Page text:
Now that we have our SQL server licensing models laid out, we can move onto the next level of complication: Editions. Microsoft first deploy SQL Server Express to see if it is sufficient for their specific applications and will only move to the fee-based editions when they can confirm that Express will not meet their requirements.
Developer: This edition allows you to build, test, and demonstrate applications in a non-production environment. It is important that the ‘non-production’ element is upheld in this edition, since using the developer edition on anything that is full production can result in heavy fines. A piece of software will be considered in production if individuals, either inside or outside of the organization, use the software for any reason beyond development, including evaluation acceptance testing such as a review of the application before it is put into general use.
A SQL server will also be considered in production if it is connected to another database that is in production or runs as a backup or to provide disaster-recovery to a SQL server in production. As you can probably imagine, mixing production and non-production environments is a recipe for disaster, as this can cause hyper complexity and compliance issues, especially if access controls are not established that prohibits use outside of development and testing. There are a few ways to counteract this problem:
- Use naming conventions for SQL Server instances to explicitly state if a Server is in development or in testing.
- Install the SQL server on a separate network segment or cloud environment to lower the chance of unauthorized interaction.
- Require that installs be developer-specific editions.
The main challenge with these editions is proving which edition you have. For example, if you are in a software audit, unless provided with evidence that proves otherwise, the software auditors will assume that you only have Enterprise editions, which are the most expensive. Proving which editions, you have could mean the difference between owing hundreds of thousands of dollars and owing nothing.
Licensing for Development Environments
While Development and Express environments can be great in saving you money, in testing and demonstrating your software before deployment, it is important that these scenarios are licensed properly and that you understand their limitations. There are two types of SQL Server Development licenses:
Developer-Specific Licenses: Used primarily for debugging, designing, development, testing and demonstrating purposes. This license is for non-production use only and is often purchased when programmers, professional testers, technical writers, database professionals, or IT administrators are involved. Developer specific licenses are assigned on a per-user basis, in which Users can install and access an unlimited number of SQL Server instances and share those instances only with other users who have been assigned the same type of developer-specific user licenses.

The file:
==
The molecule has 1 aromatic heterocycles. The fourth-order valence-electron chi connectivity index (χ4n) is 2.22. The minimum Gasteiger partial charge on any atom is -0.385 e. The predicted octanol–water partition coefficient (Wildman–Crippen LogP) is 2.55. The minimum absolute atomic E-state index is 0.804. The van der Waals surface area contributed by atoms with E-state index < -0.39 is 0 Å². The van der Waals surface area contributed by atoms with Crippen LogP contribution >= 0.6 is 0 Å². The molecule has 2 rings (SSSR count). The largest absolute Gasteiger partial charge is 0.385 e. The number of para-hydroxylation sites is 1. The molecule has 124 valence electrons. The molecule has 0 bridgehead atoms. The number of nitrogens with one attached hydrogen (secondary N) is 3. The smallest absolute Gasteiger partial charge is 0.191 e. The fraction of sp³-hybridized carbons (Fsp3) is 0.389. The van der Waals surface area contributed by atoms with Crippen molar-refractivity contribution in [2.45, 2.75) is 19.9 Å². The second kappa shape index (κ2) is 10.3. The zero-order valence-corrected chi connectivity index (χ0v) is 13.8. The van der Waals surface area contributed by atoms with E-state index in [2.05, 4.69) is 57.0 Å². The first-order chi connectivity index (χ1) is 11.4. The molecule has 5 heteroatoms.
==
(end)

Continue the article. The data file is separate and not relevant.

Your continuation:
That means, for this licensing model, if anyone wishing to access a development environment requires a developer-specific license, even for tasks as hands-off as administrative purposes. The only exception to this is user acceptance testing. Installations can be set up and taken down at any time and can be placed on desktops, dedicated servers, shared servers, and cloud environments. Some potentially less expensive alternatives to this license include the following:
- Purchasing new production licenses
- Cloud-based services like Windows Azure, which are usually based on a monthly subscription model (if you have an MSDN subscription, it includes Windows Azure credits, discounted rates and the ability to use MSDN software at no additional charge)
- Free editions like SQL Server Express and the SQL Server Compact (a free embedded edition of SQL specifically for developers)
</div class=”listbox”>Evaluation Licenses: Used to assess the software for potential business use. Again, only used for non-production environments but it is not often used in development and test environments. Usually comes with an expiration date (60-180 days to evaluate the use of the software) when obtained through volume license contracts.
Licensing Virtualized Environments
It is possible and necessary to license virtualized environments, and you have the ability to cover your VMs under your Enterprise + Software Assurance addition licensing model if you have one. This will cover all the VMs that your software environment will ever see, which comes in handy since VMs are so easily and quickly cloned and installed.
However, it is terribly important to consult with your Microsoft Rep to ask if virtualized environments can be properly covered by your software assurance as you don’t want to run the risk of facing any compliance issues with Microsoft. You will need a license for every virtual core that you have.
Licensing your Virtual Environment all depends on the licensing model you choose, with the per core model proving much more cost-effective for many clients. If you aim to license the Virtual Cores on Virtual Operating System Environments (OSE), then you will need a minimum of four licenses per processor if you have more than four cores on each of your virtual processors, then you’ll need to calculate what you’ll need based on the number of cores. If your OSE is mapped to different pieces of hardware, you’ll need additional licenses for anything the OSE is touching.